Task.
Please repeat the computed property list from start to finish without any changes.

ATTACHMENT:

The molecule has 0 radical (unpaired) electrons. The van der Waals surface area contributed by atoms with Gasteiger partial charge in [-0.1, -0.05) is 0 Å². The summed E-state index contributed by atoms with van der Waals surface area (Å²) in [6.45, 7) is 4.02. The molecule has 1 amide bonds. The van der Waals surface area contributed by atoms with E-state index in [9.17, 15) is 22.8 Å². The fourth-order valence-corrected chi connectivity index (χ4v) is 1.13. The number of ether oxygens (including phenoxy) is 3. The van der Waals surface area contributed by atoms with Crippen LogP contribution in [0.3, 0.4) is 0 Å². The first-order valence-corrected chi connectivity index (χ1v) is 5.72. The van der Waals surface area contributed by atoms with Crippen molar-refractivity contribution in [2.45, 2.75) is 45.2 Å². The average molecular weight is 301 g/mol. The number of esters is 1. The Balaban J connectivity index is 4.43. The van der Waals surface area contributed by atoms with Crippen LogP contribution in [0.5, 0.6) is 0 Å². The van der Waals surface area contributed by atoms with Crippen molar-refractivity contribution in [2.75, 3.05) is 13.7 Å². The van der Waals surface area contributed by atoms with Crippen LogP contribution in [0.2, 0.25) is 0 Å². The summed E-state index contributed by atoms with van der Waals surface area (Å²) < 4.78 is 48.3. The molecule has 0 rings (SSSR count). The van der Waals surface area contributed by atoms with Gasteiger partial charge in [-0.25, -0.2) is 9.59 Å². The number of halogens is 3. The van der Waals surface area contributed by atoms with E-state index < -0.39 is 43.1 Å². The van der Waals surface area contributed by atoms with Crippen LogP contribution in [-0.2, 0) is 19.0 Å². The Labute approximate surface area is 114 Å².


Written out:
The molecule has 0 radical (unpaired) electrons. The van der Waals surface area contributed by atoms with Gasteiger partial charge in [-0.1, -0.05) is 0 Å². The summed E-state index contributed by atoms with van der Waals surface area (Å²) in [6.45, 7) is 4.02. The molecule has 1 amide bonds. The van der Waals surface area contributed by atoms with E-state index in [9.17, 15) is 22.8 Å². The fourth-order valence-corrected chi connectivity index (χ4v) is 1.13. The number of ether oxygens (including phenoxy) is 3. The van der Waals surface area contributed by atoms with Crippen LogP contribution in [0.3, 0.4) is 0 Å². The first-order valence-corrected chi connectivity index (χ1v) is 5.72. The van der Waals surface area contributed by atoms with Crippen molar-refractivity contribution in [2.45, 2.75) is 45.2 Å². The average molecular weight is 301 g/mol. The number of esters is 1. The Balaban J connectivity index is 4.43. The van der Waals surface area contributed by atoms with Crippen LogP contribution in [0.5, 0.6) is 0 Å². The van der Waals surface area contributed by atoms with Crippen molar-refractivity contribution in [2.75, 3.05) is 13.7 Å². The van der Waals surface area contributed by atoms with Crippen LogP contribution in [0.2, 0.25) is 0 Å². The summed E-state index contributed by atoms with van der Waals surface area (Å²) < 4.78 is 48.3. The molecule has 0 rings (SSSR count). The van der Waals surface area contributed by atoms with Gasteiger partial charge in [-0.25, -0.2) is 9.59 Å². The number of halogens is 3. The van der Waals surface area contributed by atoms with E-state index < -0.39 is 43.1 Å². The van der Waals surface area contributed by atoms with Crippen LogP contribution in [-0.2, 0) is 19.0 Å². The Labute approximate surface area is 114 Å².